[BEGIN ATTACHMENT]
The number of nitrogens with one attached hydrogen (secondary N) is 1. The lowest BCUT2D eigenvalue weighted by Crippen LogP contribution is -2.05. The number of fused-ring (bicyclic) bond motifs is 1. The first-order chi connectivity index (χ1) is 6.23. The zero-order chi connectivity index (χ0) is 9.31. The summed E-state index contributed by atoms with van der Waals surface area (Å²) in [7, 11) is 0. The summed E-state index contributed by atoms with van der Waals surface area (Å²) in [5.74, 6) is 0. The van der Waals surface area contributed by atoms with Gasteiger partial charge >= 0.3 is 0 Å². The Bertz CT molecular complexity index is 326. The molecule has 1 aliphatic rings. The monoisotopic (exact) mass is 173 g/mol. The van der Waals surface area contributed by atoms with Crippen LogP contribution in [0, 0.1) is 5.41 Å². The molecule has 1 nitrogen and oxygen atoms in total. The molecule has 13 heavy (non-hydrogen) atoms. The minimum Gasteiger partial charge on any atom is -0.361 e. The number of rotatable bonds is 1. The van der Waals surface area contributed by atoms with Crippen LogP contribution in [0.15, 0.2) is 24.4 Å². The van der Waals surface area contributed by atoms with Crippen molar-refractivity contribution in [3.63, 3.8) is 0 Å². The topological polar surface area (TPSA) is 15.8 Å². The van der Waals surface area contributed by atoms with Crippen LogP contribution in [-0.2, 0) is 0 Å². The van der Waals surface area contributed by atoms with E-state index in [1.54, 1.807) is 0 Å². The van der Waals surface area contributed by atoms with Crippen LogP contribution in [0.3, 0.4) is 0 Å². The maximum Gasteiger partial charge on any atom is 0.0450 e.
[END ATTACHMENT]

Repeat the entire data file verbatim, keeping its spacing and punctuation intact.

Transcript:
The number of nitrogens with one attached hydrogen (secondary N) is 1. The lowest BCUT2D eigenvalue weighted by Crippen LogP contribution is -2.05. The number of fused-ring (bicyclic) bond motifs is 1. The first-order chi connectivity index (χ1) is 6.23. The zero-order chi connectivity index (χ0) is 9.31. The summed E-state index contributed by atoms with van der Waals surface area (Å²) in [7, 11) is 0. The summed E-state index contributed by atoms with van der Waals surface area (Å²) in [5.74, 6) is 0. The van der Waals surface area contributed by atoms with Gasteiger partial charge >= 0.3 is 0 Å². The Bertz CT molecular complexity index is 326. The molecule has 1 aliphatic rings. The monoisotopic (exact) mass is 173 g/mol. The van der Waals surface area contributed by atoms with Crippen LogP contribution in [0, 0.1) is 5.41 Å². The molecule has 1 nitrogen and oxygen atoms in total. The molecule has 13 heavy (non-hydrogen) atoms. The minimum Gasteiger partial charge on any atom is -0.361 e. The number of rotatable bonds is 1. The van der Waals surface area contributed by atoms with Crippen LogP contribution in [0.15, 0.2) is 24.4 Å². The van der Waals surface area contributed by atoms with Crippen molar-refractivity contribution in [3.63, 3.8) is 0 Å². The topological polar surface area (TPSA) is 15.8 Å². The van der Waals surface area contributed by atoms with Crippen LogP contribution in [-0.2, 0) is 0 Å². The van der Waals surface area contributed by atoms with E-state index in [1.54, 1.807) is 0 Å². The van der Waals surface area contributed by atoms with Crippen LogP contribution in [0.3, 0.4) is 0 Å². The maximum Gasteiger partial charge on any atom is 0.0450 e.